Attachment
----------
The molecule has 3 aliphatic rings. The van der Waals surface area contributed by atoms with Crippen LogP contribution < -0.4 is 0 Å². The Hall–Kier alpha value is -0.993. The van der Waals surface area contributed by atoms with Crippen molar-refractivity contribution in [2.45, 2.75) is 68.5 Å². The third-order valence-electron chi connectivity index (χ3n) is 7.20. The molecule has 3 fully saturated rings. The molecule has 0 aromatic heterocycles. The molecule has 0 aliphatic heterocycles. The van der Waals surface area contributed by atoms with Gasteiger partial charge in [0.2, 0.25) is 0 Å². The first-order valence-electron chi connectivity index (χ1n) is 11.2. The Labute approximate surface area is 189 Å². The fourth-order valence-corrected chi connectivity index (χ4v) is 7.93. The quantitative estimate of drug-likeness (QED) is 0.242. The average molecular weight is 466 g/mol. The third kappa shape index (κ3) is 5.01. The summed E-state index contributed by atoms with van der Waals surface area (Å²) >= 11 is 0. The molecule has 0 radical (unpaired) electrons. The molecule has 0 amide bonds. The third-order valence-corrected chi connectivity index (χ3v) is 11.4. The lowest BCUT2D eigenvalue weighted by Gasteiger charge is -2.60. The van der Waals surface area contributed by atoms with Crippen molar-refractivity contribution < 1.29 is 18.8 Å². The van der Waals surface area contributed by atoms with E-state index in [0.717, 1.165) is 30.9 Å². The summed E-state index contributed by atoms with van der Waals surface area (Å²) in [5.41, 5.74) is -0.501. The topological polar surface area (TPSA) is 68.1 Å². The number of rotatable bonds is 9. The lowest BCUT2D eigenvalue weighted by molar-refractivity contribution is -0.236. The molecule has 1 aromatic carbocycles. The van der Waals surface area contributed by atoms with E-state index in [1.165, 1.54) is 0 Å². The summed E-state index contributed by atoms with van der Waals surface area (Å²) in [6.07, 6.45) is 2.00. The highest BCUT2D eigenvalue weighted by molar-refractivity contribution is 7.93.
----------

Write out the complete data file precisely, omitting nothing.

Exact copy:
The molecule has 3 aliphatic rings. The van der Waals surface area contributed by atoms with Crippen LogP contribution < -0.4 is 0 Å². The Hall–Kier alpha value is -0.993. The van der Waals surface area contributed by atoms with Crippen molar-refractivity contribution in [2.45, 2.75) is 68.5 Å². The third-order valence-electron chi connectivity index (χ3n) is 7.20. The molecule has 3 fully saturated rings. The molecule has 0 aromatic heterocycles. The molecule has 0 aliphatic heterocycles. The van der Waals surface area contributed by atoms with Gasteiger partial charge in [0.2, 0.25) is 0 Å². The first-order valence-electron chi connectivity index (χ1n) is 11.2. The Labute approximate surface area is 189 Å². The fourth-order valence-corrected chi connectivity index (χ4v) is 7.93. The quantitative estimate of drug-likeness (QED) is 0.242. The average molecular weight is 466 g/mol. The third kappa shape index (κ3) is 5.01. The summed E-state index contributed by atoms with van der Waals surface area (Å²) >= 11 is 0. The molecule has 0 radical (unpaired) electrons. The molecule has 0 amide bonds. The third-order valence-corrected chi connectivity index (χ3v) is 11.4. The lowest BCUT2D eigenvalue weighted by Gasteiger charge is -2.60. The van der Waals surface area contributed by atoms with Crippen molar-refractivity contribution < 1.29 is 18.8 Å². The van der Waals surface area contributed by atoms with E-state index in [0.717, 1.165) is 30.9 Å². The summed E-state index contributed by atoms with van der Waals surface area (Å²) in [5.41, 5.74) is -0.501. The topological polar surface area (TPSA) is 68.1 Å². The number of rotatable bonds is 9. The lowest BCUT2D eigenvalue weighted by molar-refractivity contribution is -0.236. The molecule has 1 aromatic carbocycles. The van der Waals surface area contributed by atoms with E-state index in [1.165, 1.54) is 0 Å². The summed E-state index contributed by atoms with van der Waals surface area (Å²) in [6.07, 6.45) is 2.00. The highest BCUT2D eigenvalue weighted by molar-refractivity contribution is 7.93.